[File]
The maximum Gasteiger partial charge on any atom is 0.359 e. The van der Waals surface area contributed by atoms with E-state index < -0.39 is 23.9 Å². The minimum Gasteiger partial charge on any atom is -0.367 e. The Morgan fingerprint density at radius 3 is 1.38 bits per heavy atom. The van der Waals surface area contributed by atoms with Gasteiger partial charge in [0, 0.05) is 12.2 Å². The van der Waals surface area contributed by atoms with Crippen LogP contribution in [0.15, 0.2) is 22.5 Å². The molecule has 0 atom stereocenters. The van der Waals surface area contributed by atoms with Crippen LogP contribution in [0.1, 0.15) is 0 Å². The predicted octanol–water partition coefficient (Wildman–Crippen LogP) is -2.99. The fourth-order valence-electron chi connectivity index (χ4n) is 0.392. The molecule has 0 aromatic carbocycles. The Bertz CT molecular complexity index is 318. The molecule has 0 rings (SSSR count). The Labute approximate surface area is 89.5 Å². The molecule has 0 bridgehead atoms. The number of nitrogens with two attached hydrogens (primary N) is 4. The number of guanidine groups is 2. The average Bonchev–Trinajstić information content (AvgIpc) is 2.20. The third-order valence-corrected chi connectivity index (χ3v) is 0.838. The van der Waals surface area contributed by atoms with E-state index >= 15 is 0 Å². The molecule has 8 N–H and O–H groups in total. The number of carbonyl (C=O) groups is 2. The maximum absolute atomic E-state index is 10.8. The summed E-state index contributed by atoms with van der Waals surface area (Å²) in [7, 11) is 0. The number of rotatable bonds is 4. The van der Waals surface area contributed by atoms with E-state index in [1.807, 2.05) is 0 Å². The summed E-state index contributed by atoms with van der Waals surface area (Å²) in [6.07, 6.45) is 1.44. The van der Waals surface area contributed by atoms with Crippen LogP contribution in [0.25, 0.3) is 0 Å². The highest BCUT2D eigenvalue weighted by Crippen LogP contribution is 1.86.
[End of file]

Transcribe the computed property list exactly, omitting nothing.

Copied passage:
The maximum Gasteiger partial charge on any atom is 0.359 e. The van der Waals surface area contributed by atoms with E-state index < -0.39 is 23.9 Å². The minimum Gasteiger partial charge on any atom is -0.367 e. The Morgan fingerprint density at radius 3 is 1.38 bits per heavy atom. The van der Waals surface area contributed by atoms with Gasteiger partial charge in [0, 0.05) is 12.2 Å². The van der Waals surface area contributed by atoms with Crippen LogP contribution in [0.15, 0.2) is 22.5 Å². The molecule has 0 atom stereocenters. The van der Waals surface area contributed by atoms with Crippen LogP contribution in [0.1, 0.15) is 0 Å². The predicted octanol–water partition coefficient (Wildman–Crippen LogP) is -2.99. The fourth-order valence-electron chi connectivity index (χ4n) is 0.392. The molecule has 0 aromatic carbocycles. The Bertz CT molecular complexity index is 318. The molecule has 0 rings (SSSR count). The Labute approximate surface area is 89.5 Å². The molecule has 0 bridgehead atoms. The number of nitrogens with two attached hydrogens (primary N) is 4. The number of guanidine groups is 2. The average Bonchev–Trinajstić information content (AvgIpc) is 2.20. The third-order valence-corrected chi connectivity index (χ3v) is 0.838. The van der Waals surface area contributed by atoms with E-state index >= 15 is 0 Å². The molecule has 8 N–H and O–H groups in total. The number of carbonyl (C=O) groups is 2. The maximum absolute atomic E-state index is 10.8. The summed E-state index contributed by atoms with van der Waals surface area (Å²) in [7, 11) is 0. The number of rotatable bonds is 4. The van der Waals surface area contributed by atoms with E-state index in [1.807, 2.05) is 0 Å². The summed E-state index contributed by atoms with van der Waals surface area (Å²) in [6.07, 6.45) is 1.44. The van der Waals surface area contributed by atoms with Crippen LogP contribution in [0.25, 0.3) is 0 Å². The highest BCUT2D eigenvalue weighted by Crippen LogP contribution is 1.86.